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Power meters at substations have changed, too. Now they are called intelligent electronic devices, or IEDs. Modern IEDs measure phase currents, voltages, power factor, frequency, harmonics, and other data, according to Mike Coleman, North American manager for GE Multilin, a division of GE Industrial Systems. He says the cost has dropped dramatically, too. "Ten years ago, a fully loaded system with metering equipment, oscillography, and protective relays for a feeder would have cost $20,000 to $30,000. Today, a state-of-the-art IED will do all these functions for a fraction of that money," says Coleman.
Not only that, an IED can communicate all this information over an Ethernet connection. "Data from an IED connected to the corporate network can be accessed to see the energy consumption of a particular feeder, or an engineer can access the IED to check currents and voltages or analyze an event," explains Coleman.
Soft Switching Technologies says its I-Grid power monitoring system can be installed for less than $300 per monitor. A web-based monitor plugs into a 120 or 240 VAC outlet and a phone line. It monitors the power line and records voltage profiles for sags, swells, brownouts, overvoltages, and outages, and sends power quality information through the Internet to the monitor owner and to a central server for display on the I-Grid web site.
Power equipment manufacturers have been embedding power monitoring functions and communications capabilities into panelboards, transformers, and circuit breakers for several years. Such smart power distribution equipment can monitor its own health and communicate with any device that wants the data.
Rick Grove, staff project engineer at IMC Phosphates, Mulberry, Fla., uses such equipment to monitor total incoming power. "GE Multilin 750 relays, which are used to trip incoming breakers, are connected by Modbus to Allen-Bradley PLCs, and then to MSSQL via RSSQL, and then to web servers," says Grove. This means that Grove is getting the data he needs from circuit breakers, then passing it through the system all the way to a web server for display and analysis. "Metering potential transformers and current transformers are mounted within the metal-clad switchgear, and are the inputs to the Multilin 750 relays."
If you have a DCS in your plant, you might be able to hook directly into such equipment. Honeywell, for example, can plug right into third-party multifunction power meters, relays, and motor monitors. "We make nodes such as the Communications Link Module that interface to these meters via Modbus," says Mark Converti, manager of power generation marketing at Honeywell. The link feeds directly into Honeywell's Power Monitoring and Control, Power Emergency Load Shed, and Tie Line Control software packages. "Power system faults are initially detected at the power meters. Later, the cause of the fault and any harmful effects can be determined by uploading the waveform data captured by the meters to our Plant History database."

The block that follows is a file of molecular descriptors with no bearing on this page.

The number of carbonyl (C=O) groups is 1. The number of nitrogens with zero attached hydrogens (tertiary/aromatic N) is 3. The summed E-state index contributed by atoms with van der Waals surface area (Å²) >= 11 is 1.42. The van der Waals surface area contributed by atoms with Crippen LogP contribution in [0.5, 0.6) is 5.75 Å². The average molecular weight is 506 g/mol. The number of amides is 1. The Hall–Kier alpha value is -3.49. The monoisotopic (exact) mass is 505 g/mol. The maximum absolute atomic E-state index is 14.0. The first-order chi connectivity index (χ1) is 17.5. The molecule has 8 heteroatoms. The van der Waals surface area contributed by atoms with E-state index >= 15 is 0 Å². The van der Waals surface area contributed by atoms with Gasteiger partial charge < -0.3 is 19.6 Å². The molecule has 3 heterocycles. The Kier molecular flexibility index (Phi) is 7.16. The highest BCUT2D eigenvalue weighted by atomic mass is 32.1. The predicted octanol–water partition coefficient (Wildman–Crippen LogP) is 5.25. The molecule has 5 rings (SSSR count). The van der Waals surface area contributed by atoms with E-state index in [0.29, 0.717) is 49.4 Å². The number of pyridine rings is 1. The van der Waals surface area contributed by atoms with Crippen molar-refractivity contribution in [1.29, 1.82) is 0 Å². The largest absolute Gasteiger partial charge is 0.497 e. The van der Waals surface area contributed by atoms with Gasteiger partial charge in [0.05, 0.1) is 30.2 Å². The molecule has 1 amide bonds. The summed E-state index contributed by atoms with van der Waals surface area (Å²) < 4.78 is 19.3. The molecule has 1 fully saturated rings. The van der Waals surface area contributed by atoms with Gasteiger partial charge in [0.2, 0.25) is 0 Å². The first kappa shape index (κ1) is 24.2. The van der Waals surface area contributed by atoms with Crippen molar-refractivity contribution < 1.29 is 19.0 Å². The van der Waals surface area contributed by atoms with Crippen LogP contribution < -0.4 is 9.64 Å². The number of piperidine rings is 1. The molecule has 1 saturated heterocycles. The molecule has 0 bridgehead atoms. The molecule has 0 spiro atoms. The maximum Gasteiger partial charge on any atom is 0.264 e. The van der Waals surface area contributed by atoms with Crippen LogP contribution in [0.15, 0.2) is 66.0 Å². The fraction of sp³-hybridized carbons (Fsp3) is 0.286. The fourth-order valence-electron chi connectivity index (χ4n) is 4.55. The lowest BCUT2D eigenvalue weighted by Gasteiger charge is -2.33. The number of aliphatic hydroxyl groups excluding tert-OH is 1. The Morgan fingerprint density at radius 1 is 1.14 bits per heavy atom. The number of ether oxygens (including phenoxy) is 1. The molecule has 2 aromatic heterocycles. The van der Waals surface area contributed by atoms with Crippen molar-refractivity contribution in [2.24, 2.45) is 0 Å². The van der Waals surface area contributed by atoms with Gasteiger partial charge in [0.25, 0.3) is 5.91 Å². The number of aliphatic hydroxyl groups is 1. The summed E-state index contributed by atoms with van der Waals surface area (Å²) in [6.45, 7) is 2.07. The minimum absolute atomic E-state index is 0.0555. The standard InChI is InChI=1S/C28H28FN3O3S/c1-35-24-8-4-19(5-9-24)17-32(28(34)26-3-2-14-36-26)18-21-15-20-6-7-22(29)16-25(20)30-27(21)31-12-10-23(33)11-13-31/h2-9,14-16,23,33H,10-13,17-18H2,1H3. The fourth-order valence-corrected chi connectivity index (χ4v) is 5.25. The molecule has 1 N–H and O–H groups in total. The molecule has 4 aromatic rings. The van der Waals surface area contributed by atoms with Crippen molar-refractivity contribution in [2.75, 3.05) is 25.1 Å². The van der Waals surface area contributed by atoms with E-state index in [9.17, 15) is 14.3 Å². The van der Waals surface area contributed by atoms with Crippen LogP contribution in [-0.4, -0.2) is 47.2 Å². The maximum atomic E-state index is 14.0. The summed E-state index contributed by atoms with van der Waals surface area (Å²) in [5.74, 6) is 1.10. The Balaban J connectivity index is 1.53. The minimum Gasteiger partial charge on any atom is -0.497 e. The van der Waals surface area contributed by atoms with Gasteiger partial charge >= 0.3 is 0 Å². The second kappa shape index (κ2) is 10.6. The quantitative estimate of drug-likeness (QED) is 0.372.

It might be a good idea to check with your control system vendor to see what type of similar power monitoring packages they offer. You may be able to tie directly into your existing switchgear and panelboards to get the power quality information you need.
If you can't get a free ride from existing power monitors or smart switchgear, you may have to install the necessary equipment yourself. "Most of the time, the measurement is done at the switchgear or distribution center," advises Jay Park, Power Rich System group product manager at ABB. "Each feeder supplies power to different sections or operations of a plant."
Power quality meters and/or IEDs from companies such as Siemens, Square D, Landis+Gyr, General Electric, and other companies are reasonably easy to install at key distribution points. In almost all cases, they have communications capabilities and software support. "All markets use the same devices for data-gathering," says Park, implying that integration is easy.
Portable tools, such as the Square D analyzer shown in Figure 1, can be used to perform power system surveys, track down problems, or monitor units temporarily. They also can be installed permanently. Like the IEDs, the portable units come with software support and communications capabilities.
The goal of monitoring power is to find places where you can reduce power consumption and save money. Sometimes, the answer is obvious: Replace a motor with a more efficient one. Other times, the situation requires much more analysis.
Fortunately, power analysis software is available from several vendors, including:
Power monitoring can help find all the "low-hanging fruit," as Frank Hein of Abbott puts it. To get huge energy savings, it may be necessary to install an energy optimization system. "Abbott recognized that to get to the next level of savings, we would have to stop concentrating on improvements in individual pieces of equipment and focus on entire systems," he explains. "Multi-unit optimization allows us to focus on the entire utility system and exploit the complexities of our large equipment set to find the optimal operating scenarios."
Nevertheless, you have to start somewhere. Monitoring power is the first step.